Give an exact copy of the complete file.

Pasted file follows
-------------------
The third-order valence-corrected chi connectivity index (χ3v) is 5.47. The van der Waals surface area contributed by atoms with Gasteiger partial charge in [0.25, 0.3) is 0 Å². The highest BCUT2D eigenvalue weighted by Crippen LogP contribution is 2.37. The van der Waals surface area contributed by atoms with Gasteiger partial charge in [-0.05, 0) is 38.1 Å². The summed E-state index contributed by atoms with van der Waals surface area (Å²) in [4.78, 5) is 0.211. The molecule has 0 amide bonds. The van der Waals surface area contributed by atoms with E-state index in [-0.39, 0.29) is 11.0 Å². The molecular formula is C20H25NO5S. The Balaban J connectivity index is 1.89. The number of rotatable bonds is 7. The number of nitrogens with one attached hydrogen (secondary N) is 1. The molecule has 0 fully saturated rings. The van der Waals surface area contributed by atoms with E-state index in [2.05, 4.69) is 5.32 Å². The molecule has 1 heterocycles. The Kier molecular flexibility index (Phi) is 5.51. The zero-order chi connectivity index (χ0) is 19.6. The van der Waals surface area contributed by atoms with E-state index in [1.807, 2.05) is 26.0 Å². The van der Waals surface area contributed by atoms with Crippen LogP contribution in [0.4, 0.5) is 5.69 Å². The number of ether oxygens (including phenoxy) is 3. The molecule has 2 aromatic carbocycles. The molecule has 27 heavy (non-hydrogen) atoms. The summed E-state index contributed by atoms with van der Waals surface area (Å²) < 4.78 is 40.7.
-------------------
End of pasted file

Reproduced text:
The third-order valence-corrected chi connectivity index (χ3v) is 5.47. The van der Waals surface area contributed by atoms with Gasteiger partial charge in [0.25, 0.3) is 0 Å². The highest BCUT2D eigenvalue weighted by Crippen LogP contribution is 2.37. The van der Waals surface area contributed by atoms with Gasteiger partial charge in [-0.05, 0) is 38.1 Å². The summed E-state index contributed by atoms with van der Waals surface area (Å²) in [4.78, 5) is 0.211. The molecule has 0 amide bonds. The van der Waals surface area contributed by atoms with E-state index in [-0.39, 0.29) is 11.0 Å². The molecular formula is C20H25NO5S. The Balaban J connectivity index is 1.89. The number of rotatable bonds is 7. The number of nitrogens with one attached hydrogen (secondary N) is 1. The molecule has 0 fully saturated rings. The van der Waals surface area contributed by atoms with E-state index in [2.05, 4.69) is 5.32 Å². The molecule has 1 heterocycles. The Kier molecular flexibility index (Phi) is 5.51. The zero-order chi connectivity index (χ0) is 19.6. The van der Waals surface area contributed by atoms with E-state index in [1.807, 2.05) is 26.0 Å². The van der Waals surface area contributed by atoms with Crippen LogP contribution in [0.4, 0.5) is 5.69 Å². The number of ether oxygens (including phenoxy) is 3. The molecule has 2 aromatic carbocycles. The molecule has 27 heavy (non-hydrogen) atoms. The summed E-state index contributed by atoms with van der Waals surface area (Å²) < 4.78 is 40.7.